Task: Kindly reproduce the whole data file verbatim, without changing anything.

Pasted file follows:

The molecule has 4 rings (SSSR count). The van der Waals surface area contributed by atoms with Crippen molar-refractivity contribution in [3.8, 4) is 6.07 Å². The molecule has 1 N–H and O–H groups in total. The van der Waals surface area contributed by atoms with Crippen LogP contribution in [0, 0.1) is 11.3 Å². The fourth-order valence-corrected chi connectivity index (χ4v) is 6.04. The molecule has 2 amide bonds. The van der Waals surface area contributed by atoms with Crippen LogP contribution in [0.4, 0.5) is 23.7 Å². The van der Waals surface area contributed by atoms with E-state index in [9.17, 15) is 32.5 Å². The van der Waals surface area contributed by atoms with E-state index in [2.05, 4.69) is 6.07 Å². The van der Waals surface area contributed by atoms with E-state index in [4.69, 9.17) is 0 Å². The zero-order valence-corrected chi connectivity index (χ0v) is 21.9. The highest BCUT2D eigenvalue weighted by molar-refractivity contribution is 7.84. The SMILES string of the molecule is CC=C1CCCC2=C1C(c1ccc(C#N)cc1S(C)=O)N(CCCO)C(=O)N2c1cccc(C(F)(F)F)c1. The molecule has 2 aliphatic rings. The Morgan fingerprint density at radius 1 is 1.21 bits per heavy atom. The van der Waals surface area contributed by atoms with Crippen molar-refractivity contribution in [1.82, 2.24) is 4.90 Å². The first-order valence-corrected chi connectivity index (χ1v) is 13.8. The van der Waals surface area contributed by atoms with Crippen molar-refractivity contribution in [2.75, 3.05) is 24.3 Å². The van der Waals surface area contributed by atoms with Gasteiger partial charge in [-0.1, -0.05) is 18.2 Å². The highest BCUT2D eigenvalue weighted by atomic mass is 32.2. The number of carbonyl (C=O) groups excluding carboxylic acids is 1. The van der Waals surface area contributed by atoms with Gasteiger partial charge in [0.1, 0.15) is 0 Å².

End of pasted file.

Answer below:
The molecule has 4 rings (SSSR count). The van der Waals surface area contributed by atoms with Crippen molar-refractivity contribution in [3.8, 4) is 6.07 Å². The molecule has 1 N–H and O–H groups in total. The van der Waals surface area contributed by atoms with Crippen LogP contribution in [0, 0.1) is 11.3 Å². The fourth-order valence-corrected chi connectivity index (χ4v) is 6.04. The molecule has 2 amide bonds. The van der Waals surface area contributed by atoms with Crippen LogP contribution in [0.4, 0.5) is 23.7 Å². The van der Waals surface area contributed by atoms with E-state index in [9.17, 15) is 32.5 Å². The van der Waals surface area contributed by atoms with E-state index in [2.05, 4.69) is 6.07 Å². The van der Waals surface area contributed by atoms with E-state index in [4.69, 9.17) is 0 Å². The zero-order valence-corrected chi connectivity index (χ0v) is 21.9. The highest BCUT2D eigenvalue weighted by molar-refractivity contribution is 7.84. The SMILES string of the molecule is CC=C1CCCC2=C1C(c1ccc(C#N)cc1S(C)=O)N(CCCO)C(=O)N2c1cccc(C(F)(F)F)c1. The molecule has 2 aliphatic rings. The Morgan fingerprint density at radius 1 is 1.21 bits per heavy atom. The van der Waals surface area contributed by atoms with Crippen molar-refractivity contribution in [1.82, 2.24) is 4.90 Å². The first-order valence-corrected chi connectivity index (χ1v) is 13.8. The van der Waals surface area contributed by atoms with Crippen molar-refractivity contribution in [2.75, 3.05) is 24.3 Å². The van der Waals surface area contributed by atoms with Gasteiger partial charge in [-0.1, -0.05) is 18.2 Å². The highest BCUT2D eigenvalue weighted by atomic mass is 32.2. The number of carbonyl (C=O) groups excluding carboxylic acids is 1. The van der Waals surface area contributed by atoms with Gasteiger partial charge in [0.1, 0.15) is 0 Å².